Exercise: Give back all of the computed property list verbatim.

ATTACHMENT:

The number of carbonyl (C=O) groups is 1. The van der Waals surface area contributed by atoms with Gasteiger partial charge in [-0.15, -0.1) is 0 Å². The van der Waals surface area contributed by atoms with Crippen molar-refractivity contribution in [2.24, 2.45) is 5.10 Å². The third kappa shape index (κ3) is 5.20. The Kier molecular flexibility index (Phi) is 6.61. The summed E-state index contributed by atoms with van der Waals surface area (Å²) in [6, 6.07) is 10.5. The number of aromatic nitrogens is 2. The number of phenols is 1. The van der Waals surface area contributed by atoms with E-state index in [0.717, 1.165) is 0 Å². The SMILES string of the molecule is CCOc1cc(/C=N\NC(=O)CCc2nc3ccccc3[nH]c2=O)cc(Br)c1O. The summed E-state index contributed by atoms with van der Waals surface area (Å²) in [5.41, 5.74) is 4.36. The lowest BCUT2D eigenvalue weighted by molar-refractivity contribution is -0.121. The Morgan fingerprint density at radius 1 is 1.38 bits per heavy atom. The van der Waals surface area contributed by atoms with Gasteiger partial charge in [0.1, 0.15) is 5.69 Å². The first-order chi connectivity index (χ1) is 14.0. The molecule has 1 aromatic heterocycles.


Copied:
The number of carbonyl (C=O) groups is 1. The van der Waals surface area contributed by atoms with Gasteiger partial charge in [-0.15, -0.1) is 0 Å². The van der Waals surface area contributed by atoms with Crippen molar-refractivity contribution in [2.24, 2.45) is 5.10 Å². The third kappa shape index (κ3) is 5.20. The Kier molecular flexibility index (Phi) is 6.61. The summed E-state index contributed by atoms with van der Waals surface area (Å²) in [6, 6.07) is 10.5. The number of aromatic nitrogens is 2. The number of phenols is 1. The van der Waals surface area contributed by atoms with E-state index in [0.717, 1.165) is 0 Å². The SMILES string of the molecule is CCOc1cc(/C=N\NC(=O)CCc2nc3ccccc3[nH]c2=O)cc(Br)c1O. The summed E-state index contributed by atoms with van der Waals surface area (Å²) in [5.41, 5.74) is 4.36. The lowest BCUT2D eigenvalue weighted by molar-refractivity contribution is -0.121. The Morgan fingerprint density at radius 1 is 1.38 bits per heavy atom. The van der Waals surface area contributed by atoms with Gasteiger partial charge in [0.1, 0.15) is 5.69 Å². The first-order chi connectivity index (χ1) is 14.0. The molecule has 1 aromatic heterocycles.